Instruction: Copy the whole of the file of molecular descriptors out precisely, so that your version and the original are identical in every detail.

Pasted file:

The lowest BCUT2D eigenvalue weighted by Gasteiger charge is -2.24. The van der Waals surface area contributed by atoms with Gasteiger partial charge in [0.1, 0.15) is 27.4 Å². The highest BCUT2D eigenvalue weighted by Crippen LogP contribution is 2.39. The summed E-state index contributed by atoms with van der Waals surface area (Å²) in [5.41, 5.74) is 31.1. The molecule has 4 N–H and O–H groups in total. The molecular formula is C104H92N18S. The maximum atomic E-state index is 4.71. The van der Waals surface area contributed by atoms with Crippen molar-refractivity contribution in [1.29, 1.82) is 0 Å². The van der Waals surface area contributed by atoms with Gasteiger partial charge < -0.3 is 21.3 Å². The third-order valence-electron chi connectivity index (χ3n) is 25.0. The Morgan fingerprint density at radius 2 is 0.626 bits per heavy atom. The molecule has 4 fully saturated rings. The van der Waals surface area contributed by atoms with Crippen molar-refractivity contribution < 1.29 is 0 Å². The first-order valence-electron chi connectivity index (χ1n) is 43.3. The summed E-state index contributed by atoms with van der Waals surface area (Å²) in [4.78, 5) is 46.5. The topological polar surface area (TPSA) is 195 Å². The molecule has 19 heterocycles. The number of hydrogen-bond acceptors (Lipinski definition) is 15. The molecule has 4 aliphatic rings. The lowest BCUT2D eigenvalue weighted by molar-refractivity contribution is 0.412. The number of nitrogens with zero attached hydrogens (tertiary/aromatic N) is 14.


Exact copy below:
The lowest BCUT2D eigenvalue weighted by Gasteiger charge is -2.24. The van der Waals surface area contributed by atoms with Gasteiger partial charge in [0.1, 0.15) is 27.4 Å². The highest BCUT2D eigenvalue weighted by Crippen LogP contribution is 2.39. The summed E-state index contributed by atoms with van der Waals surface area (Å²) in [5.41, 5.74) is 31.1. The molecule has 4 N–H and O–H groups in total. The molecular formula is C104H92N18S. The maximum atomic E-state index is 4.71. The van der Waals surface area contributed by atoms with Crippen molar-refractivity contribution in [1.29, 1.82) is 0 Å². The van der Waals surface area contributed by atoms with Gasteiger partial charge < -0.3 is 21.3 Å². The third-order valence-electron chi connectivity index (χ3n) is 25.0. The Morgan fingerprint density at radius 2 is 0.626 bits per heavy atom. The molecule has 4 fully saturated rings. The van der Waals surface area contributed by atoms with Crippen molar-refractivity contribution < 1.29 is 0 Å². The first-order valence-electron chi connectivity index (χ1n) is 43.3. The summed E-state index contributed by atoms with van der Waals surface area (Å²) in [4.78, 5) is 46.5. The topological polar surface area (TPSA) is 195 Å². The molecule has 19 heterocycles. The number of hydrogen-bond acceptors (Lipinski definition) is 15. The molecule has 4 aliphatic rings. The lowest BCUT2D eigenvalue weighted by molar-refractivity contribution is 0.412. The number of nitrogens with zero attached hydrogens (tertiary/aromatic N) is 14.